RBA credit rose 0.3% in November for an annual rise of just 3.5%. Within that, annual growth in housing credit remained at a record (34 year) low of 5.7%. Consumers and business are not borrowing much – or the banks aren’t willing to lend much – a sure sign that growth muddled through to the end of 2011 at a below trend pace.
The house price data showed a very tepid 0.1% rise in November, disconcertingly soft after 10 straight months of house price falls. House prices clearly remain under pressure, a key fact to consider when analysing the economic outlook given the well-known and powerful effect house prices have on consumer wealth, confidence and spending and also importantly on bank balance sheets.
Obviously the RBA knew credit and housing were weak when deciding to cut interest rates in November and December against the ranting of a few ill-informed few commentators. The interest rate cuts will, with a lag, work to arrest the weakness in credit and house prices. They would have had almost no impact on the November data. Whether on-going consumer caution or the negative effects of the global downturn overwhelm the positive influences of lower interest rates remains to be seen. I suspect house prices will get weaker before finding a true base in the second half of 2012. There is also a matter of a substantial excess stock of houses on the market which will inevitably keep downward pressure on house prices at least in the near term.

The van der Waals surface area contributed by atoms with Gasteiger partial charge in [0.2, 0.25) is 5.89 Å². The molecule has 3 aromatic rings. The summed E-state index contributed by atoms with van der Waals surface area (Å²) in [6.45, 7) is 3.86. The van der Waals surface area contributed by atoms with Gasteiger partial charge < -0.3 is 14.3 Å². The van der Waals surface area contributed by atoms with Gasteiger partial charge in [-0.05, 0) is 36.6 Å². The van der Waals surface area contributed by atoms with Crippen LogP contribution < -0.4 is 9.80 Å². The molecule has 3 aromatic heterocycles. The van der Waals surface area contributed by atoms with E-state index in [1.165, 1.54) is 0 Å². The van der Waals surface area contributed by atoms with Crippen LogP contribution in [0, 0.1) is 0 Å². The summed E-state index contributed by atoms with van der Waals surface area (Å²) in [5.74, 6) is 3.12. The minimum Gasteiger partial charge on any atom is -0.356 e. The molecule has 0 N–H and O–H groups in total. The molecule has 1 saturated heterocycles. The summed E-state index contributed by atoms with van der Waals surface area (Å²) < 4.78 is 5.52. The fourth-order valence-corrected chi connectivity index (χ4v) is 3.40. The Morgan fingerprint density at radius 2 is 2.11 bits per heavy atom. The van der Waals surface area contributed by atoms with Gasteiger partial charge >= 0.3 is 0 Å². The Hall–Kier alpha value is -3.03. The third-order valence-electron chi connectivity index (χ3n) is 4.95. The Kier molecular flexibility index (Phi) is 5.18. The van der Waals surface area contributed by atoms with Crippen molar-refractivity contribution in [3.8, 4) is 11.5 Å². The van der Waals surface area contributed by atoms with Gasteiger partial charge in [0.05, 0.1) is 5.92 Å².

Along with a bunch of other economic news, there will be further reading on both credit and house prices before the next RBA Board meeting. Important in this space will be the release of the ABS quarterly house price series as a guide for the RBA.
That said, the Australian data flow for 2011 ends on soft note. Credit is weak and housing prices moribund. There’s nothing at the moment to deflect the RBA from its path of cutting interest rates in February with the debate remaining whether to front load a 50 basis point cut or go the softly-softly 25 basis points.